It's just that, I don't think, I'm ready to joint the Ghost Association in the sky, yet !
Saturday, October 18, 2014
Originally Published OCT 2011
Reviving this popular post may be a good idea.
It happens, the Map It Okinawa dude and, I are going on a ghost hunt tonight.
Enjoy this old Halloween tale just in case we don't make it back before sunrise !
In order to get in the good old Halloween spirit I have come back and edited this post.
Halloween doesn't really have the meaning, over in my part of the world, that it does for most western cultures. In fact, if it hadn't been for a great friend on StumbleUpon (LINDARAMA) sending me mail when she read this, I wouldn't have known Halloween was just around the corner.
On the outer islands of Okinawa, Japan there are many old caves and sacred wells.
Some of them are pretty cool and they make great subjects for photography.
It's best to make sure you don't disturb anything when you go to them.
There are a few places where the stairs are so old they are crumbling.
Wherever I go, I try to get the best possible photos without disturbing anything.
That plastic ladle just didn't seem right next to those old coins I wanted to shoot.
So, I moved it out of the scene for a few seconds.
Then, put it back exactly where I found it.
People in Okinawa believe there are spirits in these old caves and wells. Many of them come to worship and make offerings at the sites. So, I like to make sure nothing has been changed by my presence. You should do the same, anywhere you go.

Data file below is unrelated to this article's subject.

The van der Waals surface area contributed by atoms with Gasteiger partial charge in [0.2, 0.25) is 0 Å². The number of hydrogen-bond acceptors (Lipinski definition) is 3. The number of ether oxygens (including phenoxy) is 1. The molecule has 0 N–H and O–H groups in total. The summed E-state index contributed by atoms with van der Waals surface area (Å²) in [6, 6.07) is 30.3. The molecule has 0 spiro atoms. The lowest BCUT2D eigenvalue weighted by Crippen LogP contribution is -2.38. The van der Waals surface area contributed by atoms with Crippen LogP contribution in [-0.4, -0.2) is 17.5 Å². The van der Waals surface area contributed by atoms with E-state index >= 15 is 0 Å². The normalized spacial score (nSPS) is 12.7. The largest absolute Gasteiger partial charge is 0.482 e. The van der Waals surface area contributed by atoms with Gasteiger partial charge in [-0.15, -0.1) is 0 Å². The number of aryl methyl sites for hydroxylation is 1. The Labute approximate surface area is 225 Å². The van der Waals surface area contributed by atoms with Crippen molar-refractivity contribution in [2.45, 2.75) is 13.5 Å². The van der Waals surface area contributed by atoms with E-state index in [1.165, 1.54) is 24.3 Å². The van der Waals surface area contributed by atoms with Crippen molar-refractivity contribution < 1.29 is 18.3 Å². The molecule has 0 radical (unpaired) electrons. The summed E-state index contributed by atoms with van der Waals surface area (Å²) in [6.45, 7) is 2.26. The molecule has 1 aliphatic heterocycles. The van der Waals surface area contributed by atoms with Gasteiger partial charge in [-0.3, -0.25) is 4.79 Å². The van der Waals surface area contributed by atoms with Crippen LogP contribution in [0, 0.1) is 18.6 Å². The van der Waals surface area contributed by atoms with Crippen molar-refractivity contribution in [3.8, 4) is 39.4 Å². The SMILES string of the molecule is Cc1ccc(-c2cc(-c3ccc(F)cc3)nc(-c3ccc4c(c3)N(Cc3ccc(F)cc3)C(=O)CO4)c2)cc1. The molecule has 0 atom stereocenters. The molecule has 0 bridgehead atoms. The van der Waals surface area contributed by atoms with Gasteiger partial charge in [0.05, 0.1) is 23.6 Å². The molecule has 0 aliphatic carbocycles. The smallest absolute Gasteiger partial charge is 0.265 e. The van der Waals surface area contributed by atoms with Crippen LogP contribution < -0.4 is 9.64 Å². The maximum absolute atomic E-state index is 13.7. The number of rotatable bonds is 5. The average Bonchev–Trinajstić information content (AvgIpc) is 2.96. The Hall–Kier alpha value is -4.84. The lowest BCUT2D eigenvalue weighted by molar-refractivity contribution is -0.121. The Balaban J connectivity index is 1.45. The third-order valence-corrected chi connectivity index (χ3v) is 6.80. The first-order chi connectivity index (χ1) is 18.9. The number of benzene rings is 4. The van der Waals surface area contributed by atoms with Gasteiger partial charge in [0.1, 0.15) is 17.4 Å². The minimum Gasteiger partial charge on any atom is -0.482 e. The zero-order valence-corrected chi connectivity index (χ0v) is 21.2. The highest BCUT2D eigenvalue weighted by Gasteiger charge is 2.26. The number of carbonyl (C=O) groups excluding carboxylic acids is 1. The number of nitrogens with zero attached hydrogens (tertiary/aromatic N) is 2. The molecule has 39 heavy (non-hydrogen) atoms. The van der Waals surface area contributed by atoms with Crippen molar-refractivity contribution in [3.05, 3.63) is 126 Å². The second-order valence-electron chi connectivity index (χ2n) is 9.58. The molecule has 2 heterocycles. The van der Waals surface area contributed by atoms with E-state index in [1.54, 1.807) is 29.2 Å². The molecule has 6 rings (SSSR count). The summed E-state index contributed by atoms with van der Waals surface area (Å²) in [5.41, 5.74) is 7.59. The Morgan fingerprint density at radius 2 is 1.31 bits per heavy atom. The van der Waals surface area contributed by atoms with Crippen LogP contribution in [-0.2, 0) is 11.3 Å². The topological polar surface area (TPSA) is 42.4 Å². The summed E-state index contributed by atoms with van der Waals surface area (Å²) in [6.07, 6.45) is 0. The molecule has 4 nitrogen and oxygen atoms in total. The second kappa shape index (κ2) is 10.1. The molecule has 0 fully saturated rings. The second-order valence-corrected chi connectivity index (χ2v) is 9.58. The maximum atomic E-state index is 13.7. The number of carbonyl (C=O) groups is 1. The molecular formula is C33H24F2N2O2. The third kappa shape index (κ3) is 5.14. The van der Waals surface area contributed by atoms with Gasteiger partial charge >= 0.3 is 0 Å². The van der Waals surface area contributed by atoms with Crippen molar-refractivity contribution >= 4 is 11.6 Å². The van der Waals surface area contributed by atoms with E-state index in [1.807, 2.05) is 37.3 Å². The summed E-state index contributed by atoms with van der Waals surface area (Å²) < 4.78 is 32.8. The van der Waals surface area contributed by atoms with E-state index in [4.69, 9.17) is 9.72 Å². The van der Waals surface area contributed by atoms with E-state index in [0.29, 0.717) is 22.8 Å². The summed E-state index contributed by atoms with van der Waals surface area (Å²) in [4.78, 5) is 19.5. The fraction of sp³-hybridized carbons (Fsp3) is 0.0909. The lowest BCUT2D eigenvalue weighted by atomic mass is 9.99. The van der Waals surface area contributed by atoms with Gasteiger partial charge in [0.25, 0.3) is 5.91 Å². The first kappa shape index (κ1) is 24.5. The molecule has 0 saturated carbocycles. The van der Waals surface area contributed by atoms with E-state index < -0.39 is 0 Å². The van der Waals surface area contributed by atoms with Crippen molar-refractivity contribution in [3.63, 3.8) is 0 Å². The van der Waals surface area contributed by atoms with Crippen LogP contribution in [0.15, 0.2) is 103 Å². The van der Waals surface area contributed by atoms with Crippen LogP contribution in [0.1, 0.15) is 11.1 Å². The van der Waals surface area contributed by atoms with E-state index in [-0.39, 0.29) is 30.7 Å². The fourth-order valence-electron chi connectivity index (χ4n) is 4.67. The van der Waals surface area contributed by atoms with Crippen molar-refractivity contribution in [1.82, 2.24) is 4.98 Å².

YOU NEVER KNOW WHEN SOMETHING LIKE THIS MIGHT COME OUT OF A CAVE OR SOME OTHER DARK PLACE AND GRAB YOU. DO YOU ?
The culture of Okinawa consists of a strong belief in spirits. So strong, that something like Halloween is really unnecessary. Spirits are felt and communicated with on a daily basis.
While I may have been raised as a Christian in my early years, I have also studied some Confucianism, Buddhism, Shintoism, Taoism, Animism and even a bit of alcoholism. We happen to have a little bit of all those here, along with a strong belief in ancestor worship. There are gods of the sea, mountains, rocks, wind, trees, earth, fire and all of nature (called kami sama) you'd rather see smiling than frowning upon you. That's in addition to any departed members of the family tree.
So, on any given day you may see me raise my eyes towards the sky and and talk to "Kachan" (departed mother-in-law) and thank her spirit for my good fortune.
Or, I might say something like, "What are you trying to do to me?"
Whenever I find myself going to some sacred site in Okinawa, Japan like those spooky old stairs, it's not the ghosts or goblins of Halloween I'm thinking of; it's the spirits of someone else's ancestors I have to worry about. Some people had mean old mother-in-laws, you know.
I wouldn't want to cross paths with their spirits.
There's really no such thing as ghosts.
OR IS THERE ?
WHEREVER YOU ARE, HAVE A SAFE AND HAPPY HALLOWEEN !
To get yourself in the Halloween spirit, or add your goulish story to an already excellent collection, visit my good friend in Australia, LINDA HEAPHY, she'll get the hair standing up on the back of your neck !
Sharing this post with Budget Travelers Sandbox will be my contribution to the world of travel photographers for TRAVEL PHOTO THURSDAY
VISIT MY WEBSITE FOR THE PHOTO OF THE DAY
Friday, October 17, 2014
This photo was taken on a trip to Izena Island.
It is a building, off to the left of what is known as the Mekaruke Old House.
The buildings on this site have been designated, important cultural properties.